Although it came out several months before in ’94 for Japanese audiences, twenty years ago today marks the launch of the Sega Saturn for North America. This was a console that, for many, embodied Sega’s big push into 32-bit gaming as the long awaited successor to the phenomenally successful Sega Genesis.
The Genesis, or Mega Drive as it was called in Japan and elsewhere, was hugely successful in the West. It was a big hit in Europe, Brazil, and North America, a financial story enabling the House that Sonic Built to briefly lead Nintendo in the US as it edged to dominance with 45% of its market versus Nintendo’s 44%. Not bad for a company that went to war with a behemoth who, only a few years before, held roughly 94% of the home market versus Sega’s 6%.
The United States was also where the console wars reached feverish levels of hype with commercials slinging slogans like “Welcome to the next level” and “Genesis does what Nintendon’t” at eyeballs coast to coast. Sega’s dominance in other territories, like Europe and Brazil, was already a foregone conclusion thanks to the success of the Sega Master System (again far outpacing its popularity in Sega’s home country of Japan). But in America, things were a little different with Nintendo digging virtual trenches in living rooms from where it would lead a revival of the video game console industry.
Sega needed to fight even harder if it wanted a piece of that pie, and Sega of America’s relatively new president, Tom Kalinske, embarked on an aggressive marketing approach that had worked even though Japan’s corporate HQ wasn’t so sure. But it’s that spark that attracted Sega Enterprises’ then-president, Hayao Nakayama, to seek him out on a beach in Hawaii years earlier and ask him to come on board. He knew Kalinske had the ideas that would get Sega off the ropes. And he was right.
Years later, Sega was at something of a crossroads. Add-ons for the Sega Genesis like the Sega CD and the hastily rushed 32X seemed like stopgaps on the way to the Sega Saturn. The 32X especially was a confusing option considering that the Saturn came out in Japan in November of ’94 — the same month that the 32X would in North America. It was promoted as a cheaper option for gamers that wanted that 32-bit experience but didn’t or couldn’t get a Sega Saturn.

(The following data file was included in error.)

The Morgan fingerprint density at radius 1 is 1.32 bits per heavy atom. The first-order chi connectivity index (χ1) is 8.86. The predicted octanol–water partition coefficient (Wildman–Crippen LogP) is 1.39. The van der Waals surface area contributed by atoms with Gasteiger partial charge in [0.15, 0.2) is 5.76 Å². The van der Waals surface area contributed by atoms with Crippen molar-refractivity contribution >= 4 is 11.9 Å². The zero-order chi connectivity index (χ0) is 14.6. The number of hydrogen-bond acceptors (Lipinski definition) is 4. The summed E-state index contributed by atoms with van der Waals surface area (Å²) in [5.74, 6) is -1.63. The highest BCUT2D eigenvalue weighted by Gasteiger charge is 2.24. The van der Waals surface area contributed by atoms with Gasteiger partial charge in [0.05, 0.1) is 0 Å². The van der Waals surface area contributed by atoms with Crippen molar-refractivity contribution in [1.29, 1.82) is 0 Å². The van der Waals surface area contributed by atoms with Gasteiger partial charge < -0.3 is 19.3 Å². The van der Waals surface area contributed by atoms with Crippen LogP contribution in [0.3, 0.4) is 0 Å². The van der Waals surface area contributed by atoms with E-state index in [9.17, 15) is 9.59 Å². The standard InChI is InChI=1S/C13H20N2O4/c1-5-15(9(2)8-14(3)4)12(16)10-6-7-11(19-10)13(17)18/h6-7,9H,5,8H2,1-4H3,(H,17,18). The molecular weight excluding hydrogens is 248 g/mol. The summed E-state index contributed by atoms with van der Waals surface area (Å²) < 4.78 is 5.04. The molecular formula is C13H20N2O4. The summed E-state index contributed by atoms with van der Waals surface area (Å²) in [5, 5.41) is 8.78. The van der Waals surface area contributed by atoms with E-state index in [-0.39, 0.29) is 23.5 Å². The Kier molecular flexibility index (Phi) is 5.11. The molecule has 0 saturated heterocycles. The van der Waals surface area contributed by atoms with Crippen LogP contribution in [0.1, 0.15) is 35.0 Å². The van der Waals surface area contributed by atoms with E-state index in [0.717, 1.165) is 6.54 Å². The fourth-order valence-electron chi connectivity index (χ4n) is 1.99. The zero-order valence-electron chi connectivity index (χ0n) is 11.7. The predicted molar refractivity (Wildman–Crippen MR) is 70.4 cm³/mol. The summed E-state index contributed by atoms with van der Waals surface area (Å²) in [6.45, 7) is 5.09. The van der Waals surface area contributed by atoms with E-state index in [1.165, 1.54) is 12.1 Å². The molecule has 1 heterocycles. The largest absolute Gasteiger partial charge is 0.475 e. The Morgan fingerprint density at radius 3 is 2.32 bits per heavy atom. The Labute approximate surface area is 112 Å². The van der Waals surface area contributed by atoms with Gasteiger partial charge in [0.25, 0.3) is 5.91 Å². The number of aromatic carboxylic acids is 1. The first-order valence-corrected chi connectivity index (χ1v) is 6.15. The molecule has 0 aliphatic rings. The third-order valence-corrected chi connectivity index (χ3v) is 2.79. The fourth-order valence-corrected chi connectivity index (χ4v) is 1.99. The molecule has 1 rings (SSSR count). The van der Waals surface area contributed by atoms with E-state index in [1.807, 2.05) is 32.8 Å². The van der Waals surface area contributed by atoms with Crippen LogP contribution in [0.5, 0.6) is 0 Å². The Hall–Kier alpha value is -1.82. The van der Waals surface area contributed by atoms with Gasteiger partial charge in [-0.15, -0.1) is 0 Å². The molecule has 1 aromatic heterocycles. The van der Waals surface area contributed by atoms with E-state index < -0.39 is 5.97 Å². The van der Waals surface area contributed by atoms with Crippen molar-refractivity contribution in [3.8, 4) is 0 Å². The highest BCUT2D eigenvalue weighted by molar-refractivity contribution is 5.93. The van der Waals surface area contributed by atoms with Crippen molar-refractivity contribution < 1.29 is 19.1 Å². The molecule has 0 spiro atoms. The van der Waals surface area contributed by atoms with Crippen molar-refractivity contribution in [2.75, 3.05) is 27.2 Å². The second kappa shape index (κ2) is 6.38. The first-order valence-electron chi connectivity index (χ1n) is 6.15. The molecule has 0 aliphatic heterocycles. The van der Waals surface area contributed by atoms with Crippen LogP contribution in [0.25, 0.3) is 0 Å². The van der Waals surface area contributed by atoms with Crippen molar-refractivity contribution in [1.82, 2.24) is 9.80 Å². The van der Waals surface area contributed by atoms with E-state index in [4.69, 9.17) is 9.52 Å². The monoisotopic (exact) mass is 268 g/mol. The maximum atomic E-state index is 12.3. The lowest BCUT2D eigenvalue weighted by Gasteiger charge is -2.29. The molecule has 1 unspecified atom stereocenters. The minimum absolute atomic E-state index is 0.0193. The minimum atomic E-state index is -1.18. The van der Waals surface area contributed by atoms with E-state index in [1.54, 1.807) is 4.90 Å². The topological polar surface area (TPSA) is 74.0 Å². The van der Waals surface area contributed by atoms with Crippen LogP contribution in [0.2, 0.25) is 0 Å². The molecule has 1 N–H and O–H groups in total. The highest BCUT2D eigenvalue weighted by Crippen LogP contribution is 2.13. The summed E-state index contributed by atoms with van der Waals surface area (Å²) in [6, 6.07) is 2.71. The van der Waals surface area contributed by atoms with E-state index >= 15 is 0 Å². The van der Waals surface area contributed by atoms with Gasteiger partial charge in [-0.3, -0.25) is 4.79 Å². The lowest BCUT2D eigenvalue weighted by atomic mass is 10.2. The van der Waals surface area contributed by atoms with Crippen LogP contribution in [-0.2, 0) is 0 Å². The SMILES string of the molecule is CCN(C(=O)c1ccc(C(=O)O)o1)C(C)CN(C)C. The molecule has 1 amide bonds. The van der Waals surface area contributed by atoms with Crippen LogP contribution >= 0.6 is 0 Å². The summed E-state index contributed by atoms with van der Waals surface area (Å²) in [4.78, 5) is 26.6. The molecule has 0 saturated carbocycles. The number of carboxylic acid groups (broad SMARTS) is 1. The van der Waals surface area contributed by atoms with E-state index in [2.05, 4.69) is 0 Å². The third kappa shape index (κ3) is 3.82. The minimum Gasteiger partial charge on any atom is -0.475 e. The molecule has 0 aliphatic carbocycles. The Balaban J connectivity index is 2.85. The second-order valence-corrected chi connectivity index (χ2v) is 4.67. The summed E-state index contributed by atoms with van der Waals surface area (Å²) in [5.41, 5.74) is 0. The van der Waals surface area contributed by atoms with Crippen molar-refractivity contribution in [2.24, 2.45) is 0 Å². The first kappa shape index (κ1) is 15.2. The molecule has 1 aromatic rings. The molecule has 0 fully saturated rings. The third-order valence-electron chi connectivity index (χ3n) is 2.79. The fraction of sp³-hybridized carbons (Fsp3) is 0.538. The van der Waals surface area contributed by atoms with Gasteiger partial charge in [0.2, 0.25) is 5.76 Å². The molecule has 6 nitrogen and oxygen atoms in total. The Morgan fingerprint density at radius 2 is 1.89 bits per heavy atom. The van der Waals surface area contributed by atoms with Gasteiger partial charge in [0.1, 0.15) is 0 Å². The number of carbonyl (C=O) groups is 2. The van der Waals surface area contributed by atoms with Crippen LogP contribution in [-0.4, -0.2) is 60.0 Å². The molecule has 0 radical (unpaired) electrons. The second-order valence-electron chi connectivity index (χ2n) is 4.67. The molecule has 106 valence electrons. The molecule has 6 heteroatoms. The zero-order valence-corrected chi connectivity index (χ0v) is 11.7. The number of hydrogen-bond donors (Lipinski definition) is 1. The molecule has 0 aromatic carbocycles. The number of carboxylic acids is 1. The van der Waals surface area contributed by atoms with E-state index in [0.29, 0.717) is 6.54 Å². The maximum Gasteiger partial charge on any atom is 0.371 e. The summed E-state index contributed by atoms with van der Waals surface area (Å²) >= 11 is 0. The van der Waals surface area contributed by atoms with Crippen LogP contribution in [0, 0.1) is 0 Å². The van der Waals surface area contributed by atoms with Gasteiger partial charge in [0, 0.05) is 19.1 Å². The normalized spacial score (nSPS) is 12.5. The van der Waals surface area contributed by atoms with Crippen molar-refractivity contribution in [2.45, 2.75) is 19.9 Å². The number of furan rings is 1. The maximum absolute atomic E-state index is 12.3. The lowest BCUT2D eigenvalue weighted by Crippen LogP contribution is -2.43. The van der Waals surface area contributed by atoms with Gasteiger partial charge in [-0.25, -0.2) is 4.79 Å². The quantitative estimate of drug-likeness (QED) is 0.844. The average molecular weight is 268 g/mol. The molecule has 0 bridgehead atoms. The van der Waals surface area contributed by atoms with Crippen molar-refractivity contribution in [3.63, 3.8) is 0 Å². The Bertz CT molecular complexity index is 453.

Still, I along with a few others remember thinking why buy another attachment and the games for it when the next console is just months away? Then there was that uncomfortable feeling that this was becoming an all-too familiar refrain from Sega. A few months later, the Saturn would arrive in the US on May 11th, 1995 in a big surprise launch event and some of us were wondering just how long Sega would stand behind this platform.
The Saturn itself was a monster piece of hardware which the Titan Arcade board (also released in 1995) was essentially identical to (games instead came on ROM cartridges instead of CDs). Sega wanted to give developers as much power as they could muster on silicon.
The caveat was that it was also frighteningly complex. Even Sega’s Yu Suzuki (Hang-On, Space Harrier) reportedly commented in an interview by Next Generation on the development of Virtua Fighter “I think that only one out of 100 programmers are good enough to properly program the Saturn.”. In an excerpt from a 1UP interview with Yu Suzuki by James Mielke, Tak Hirai (lead programmer for Shenmue), in response to a question on how long they had been working on Shenmue for the Saturn before moving it to the Dreamcast, apparently wasn’t that big a fan of the machine. Yu Suzuki says it was “amazing how much we accomplished on the Saturn. It’s unthinkable now.” after which Tak Hirai says “Yeah, it was something. I never want to do that again.”.
This was a dual-processing system with two custom CPUs designed by Hitachi and Sega. The SH-2 processors acted as the brains of the system and this was at a time when having more than one CPU core was far from the norm — even on PCs. In the arcade, a few boards used dual CPUs, but they were often the exceptions (usually because of cost). Two video display processors (one for polygons, sprites, texture maps; another for backgrounds) handled the visuals. It had a (then) cutting edge 2X CD-ROM with its own Hitachi SH-1 CPU. It also boasted a cartridge slot for backup RAM carts to save your games onto. Accessories even included a six-player adapter for local multplayer.